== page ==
Egypt’s El-Sisi Bags Election Win Against ‘Mousa Something’By
Initial count shows 40 percent turnout, lower than 2014 race
With no credible challengers, El-Sisi’s victory was certain
Egyptian President Abdel-Fattah El-Sisi was set to sweep to victory with more than 90 percent of the vote in this week’s election, crushing his one token challenger after credible competitors were eliminated before the contest.
With the outcome a foregone conclusion, all eyes were on turnout and the government and its supporters launched a full-throttle push to get people to the ballot box, with some voters saying they were offered freebies and incentives to participate.
Preliminary results published by state media suggest a turnout of about 40 percent. That falls short of the roughly 47 percent turnout in the 2014 race that cemented El-Sisi’s rule, a year after he overthrew an elected Islamist president on the back of mass protests.
Trumpeting the unofficial results, state television declared El-Sisi was out in front.
Mousa Mostafa Mousa -- a little-known politician dubbed by a Facebook wag as “Mousa Something Mousa” -- wasn’t expected to win, and he didn’t disappoint. Early counts gave El-Sisi 92 percent to Mousa’s 3 percent, meaning he got fewer votes than the total of invalid ballots, state media reported. Bad ballots accounted for more than 6 percent of votes cast.
As all credible challengers were either barred, arrested or withdrew before campaigning began, the election was widely seen as a referendum on El-Sisi’s policies. Critics said it cemented a return to the sham elections, with no genuine choice and widespread irregularities, which prevailed before the 2011 uprising that ended Hosni Mubarak’s three-decade rule.
“At least in a referendum people could vote no. That would be more choice than Egyptians had this week deciding between El-Sisi and a man who had endorsed his re-election,” said Timothy Kaldas, non-resident fellow at Tahrir Institute for Middle East Policy. “El-Sisi’s presidency is frankly more brutal in its authoritarianism and intolerance of critical speech than what we witnessed under Mubarak.”
“Voice of all Egyptians”
The concerted push for votes laid bare the stakes. While there had been no question of a win by El-Sisi, a solid turnout would have allowed the government to shut down naysayers who contend the president’s crackdown on dissent has crushed democratic hopes.
Politically, the former general has shown little tolerance for criticism. Hundreds of Islamist opponents have been killed and thousands jailed since he took power, while the net has widened to include secular critics.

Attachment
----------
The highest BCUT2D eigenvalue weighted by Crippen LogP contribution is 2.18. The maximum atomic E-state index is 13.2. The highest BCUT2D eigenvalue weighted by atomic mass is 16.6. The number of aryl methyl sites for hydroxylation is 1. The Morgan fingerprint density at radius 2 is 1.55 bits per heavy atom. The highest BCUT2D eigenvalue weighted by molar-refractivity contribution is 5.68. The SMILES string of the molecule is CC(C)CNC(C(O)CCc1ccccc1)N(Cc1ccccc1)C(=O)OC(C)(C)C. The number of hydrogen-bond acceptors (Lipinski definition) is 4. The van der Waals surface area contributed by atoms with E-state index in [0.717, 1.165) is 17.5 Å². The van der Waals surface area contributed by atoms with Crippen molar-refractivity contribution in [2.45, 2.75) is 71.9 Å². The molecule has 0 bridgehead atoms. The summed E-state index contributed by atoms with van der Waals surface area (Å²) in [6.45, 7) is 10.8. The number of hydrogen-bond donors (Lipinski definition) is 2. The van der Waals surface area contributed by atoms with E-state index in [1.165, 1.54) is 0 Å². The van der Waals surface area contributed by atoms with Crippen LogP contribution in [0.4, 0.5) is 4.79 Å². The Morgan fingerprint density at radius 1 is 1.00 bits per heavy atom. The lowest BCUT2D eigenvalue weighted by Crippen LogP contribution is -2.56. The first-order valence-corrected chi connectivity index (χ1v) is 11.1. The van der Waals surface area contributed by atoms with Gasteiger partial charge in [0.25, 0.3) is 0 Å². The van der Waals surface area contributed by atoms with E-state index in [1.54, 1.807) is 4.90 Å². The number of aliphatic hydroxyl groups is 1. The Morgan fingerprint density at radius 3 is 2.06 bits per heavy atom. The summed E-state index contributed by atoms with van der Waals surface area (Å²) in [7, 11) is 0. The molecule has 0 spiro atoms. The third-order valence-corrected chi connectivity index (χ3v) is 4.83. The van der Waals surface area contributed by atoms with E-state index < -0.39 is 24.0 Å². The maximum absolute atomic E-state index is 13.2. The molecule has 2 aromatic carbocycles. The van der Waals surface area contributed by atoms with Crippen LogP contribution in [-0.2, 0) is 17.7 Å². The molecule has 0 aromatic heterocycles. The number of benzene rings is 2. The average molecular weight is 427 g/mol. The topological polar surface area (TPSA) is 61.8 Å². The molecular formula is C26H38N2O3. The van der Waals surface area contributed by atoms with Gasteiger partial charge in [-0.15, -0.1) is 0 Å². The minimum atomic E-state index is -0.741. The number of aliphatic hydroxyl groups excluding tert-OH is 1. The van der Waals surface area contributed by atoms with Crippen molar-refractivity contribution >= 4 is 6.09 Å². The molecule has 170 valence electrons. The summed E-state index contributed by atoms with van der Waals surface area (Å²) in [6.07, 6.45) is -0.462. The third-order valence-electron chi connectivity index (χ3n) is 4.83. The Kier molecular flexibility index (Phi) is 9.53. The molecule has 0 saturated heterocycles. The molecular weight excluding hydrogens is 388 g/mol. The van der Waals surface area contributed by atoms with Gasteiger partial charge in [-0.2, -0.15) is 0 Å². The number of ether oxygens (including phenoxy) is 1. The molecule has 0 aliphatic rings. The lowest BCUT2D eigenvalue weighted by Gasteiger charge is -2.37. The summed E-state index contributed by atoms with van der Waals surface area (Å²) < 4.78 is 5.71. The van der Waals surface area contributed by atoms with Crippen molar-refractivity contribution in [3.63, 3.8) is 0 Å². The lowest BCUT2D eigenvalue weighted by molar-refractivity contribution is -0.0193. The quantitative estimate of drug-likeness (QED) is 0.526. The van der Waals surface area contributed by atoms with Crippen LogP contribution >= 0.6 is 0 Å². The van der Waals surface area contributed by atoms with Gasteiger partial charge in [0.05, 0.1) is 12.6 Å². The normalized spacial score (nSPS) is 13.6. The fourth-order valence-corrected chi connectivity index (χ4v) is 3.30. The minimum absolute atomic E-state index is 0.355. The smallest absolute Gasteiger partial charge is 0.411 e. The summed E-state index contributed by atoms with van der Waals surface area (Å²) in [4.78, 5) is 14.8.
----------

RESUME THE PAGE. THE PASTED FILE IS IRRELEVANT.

On the economy, El-Sisi has embarked on reforms that have been lauded by the International Monetary Fund but proved painful for ordinary people in a country where more than 27 percent lived in poverty even before the measures. Inflation has soared since Egypt floated its pound in 2016 and began a program of subsidy cuts. Egyptian stocks, however, had their best month since currency controls were lifted.
“The voice of all Egyptians will bear witness, without doubt, that the will of our nation is imposing itself with a strength that knows no weakness,” El-Sisi said on his official Facebook page, as he lauded voters on the last day of voting.
From day one of the three-day voting extravaganza, officials went to great lengths to get out the vote, tugging at patriotic heartstrings but also warning those who stayed home would incur 500 pound penalty. Separately, youths sporting T-shirts urging participation were stationed outside polling stations and some voters were bused in with the promise of free food and refreshments. There was no indication that the government had tried to sway voters.
Even in 2014, when El-Sisi was at the height of his popularity after leading the military-backed ouster of Islamist President Mohamed Mursi, the voting period was extended after fewer-than-expected voters showed up to a race whose outcome was already known.
Official results will be released April 2 by the elections authority, but state media has been reporting and tallying figures from individual polling stations.
— With assistance by Lin Noueihed